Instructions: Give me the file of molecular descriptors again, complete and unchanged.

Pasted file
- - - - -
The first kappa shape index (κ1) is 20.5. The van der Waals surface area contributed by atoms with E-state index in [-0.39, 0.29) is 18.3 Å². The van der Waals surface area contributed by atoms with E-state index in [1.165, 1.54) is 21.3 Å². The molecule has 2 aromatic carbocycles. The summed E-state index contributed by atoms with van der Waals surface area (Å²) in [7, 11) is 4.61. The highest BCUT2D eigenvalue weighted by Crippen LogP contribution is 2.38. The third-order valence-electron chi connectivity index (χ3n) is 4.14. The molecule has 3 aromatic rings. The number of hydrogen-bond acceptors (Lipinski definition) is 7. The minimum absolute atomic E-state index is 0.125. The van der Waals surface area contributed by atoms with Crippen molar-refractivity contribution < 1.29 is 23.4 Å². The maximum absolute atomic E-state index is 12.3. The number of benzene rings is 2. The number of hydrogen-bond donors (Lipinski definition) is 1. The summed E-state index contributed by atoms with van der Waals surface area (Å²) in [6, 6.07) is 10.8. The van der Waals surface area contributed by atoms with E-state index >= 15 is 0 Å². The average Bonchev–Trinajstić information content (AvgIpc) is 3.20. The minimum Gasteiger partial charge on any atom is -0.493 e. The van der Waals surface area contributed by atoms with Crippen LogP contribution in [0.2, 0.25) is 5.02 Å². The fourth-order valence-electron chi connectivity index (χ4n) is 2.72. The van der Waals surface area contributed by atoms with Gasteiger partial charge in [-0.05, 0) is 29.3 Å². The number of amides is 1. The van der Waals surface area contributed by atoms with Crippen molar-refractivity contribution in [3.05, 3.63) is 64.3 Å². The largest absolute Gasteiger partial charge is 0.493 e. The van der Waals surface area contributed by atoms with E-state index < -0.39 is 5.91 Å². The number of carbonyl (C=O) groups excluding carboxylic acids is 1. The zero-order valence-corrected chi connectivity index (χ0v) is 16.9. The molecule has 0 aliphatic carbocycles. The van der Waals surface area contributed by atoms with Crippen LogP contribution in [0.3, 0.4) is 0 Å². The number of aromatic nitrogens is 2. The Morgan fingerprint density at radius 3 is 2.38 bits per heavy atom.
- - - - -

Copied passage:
The first kappa shape index (κ1) is 20.5. The van der Waals surface area contributed by atoms with E-state index in [-0.39, 0.29) is 18.3 Å². The van der Waals surface area contributed by atoms with E-state index in [1.165, 1.54) is 21.3 Å². The molecule has 2 aromatic carbocycles. The summed E-state index contributed by atoms with van der Waals surface area (Å²) in [7, 11) is 4.61. The highest BCUT2D eigenvalue weighted by Crippen LogP contribution is 2.38. The third-order valence-electron chi connectivity index (χ3n) is 4.14. The molecule has 3 aromatic rings. The number of hydrogen-bond acceptors (Lipinski definition) is 7. The minimum absolute atomic E-state index is 0.125. The van der Waals surface area contributed by atoms with Crippen molar-refractivity contribution < 1.29 is 23.4 Å². The maximum absolute atomic E-state index is 12.3. The number of benzene rings is 2. The number of hydrogen-bond donors (Lipinski definition) is 1. The summed E-state index contributed by atoms with van der Waals surface area (Å²) in [6, 6.07) is 10.8. The van der Waals surface area contributed by atoms with E-state index >= 15 is 0 Å². The average Bonchev–Trinajstić information content (AvgIpc) is 3.20. The minimum Gasteiger partial charge on any atom is -0.493 e. The van der Waals surface area contributed by atoms with Crippen LogP contribution in [0.2, 0.25) is 5.02 Å². The fourth-order valence-electron chi connectivity index (χ4n) is 2.72. The van der Waals surface area contributed by atoms with Gasteiger partial charge in [-0.05, 0) is 29.3 Å². The number of amides is 1. The van der Waals surface area contributed by atoms with Crippen molar-refractivity contribution in [3.05, 3.63) is 64.3 Å². The largest absolute Gasteiger partial charge is 0.493 e. The van der Waals surface area contributed by atoms with E-state index < -0.39 is 5.91 Å². The number of carbonyl (C=O) groups excluding carboxylic acids is 1. The zero-order valence-corrected chi connectivity index (χ0v) is 16.9. The molecule has 0 aliphatic carbocycles. The van der Waals surface area contributed by atoms with Crippen LogP contribution in [0.3, 0.4) is 0 Å². The number of aromatic nitrogens is 2. The Morgan fingerprint density at radius 3 is 2.38 bits per heavy atom.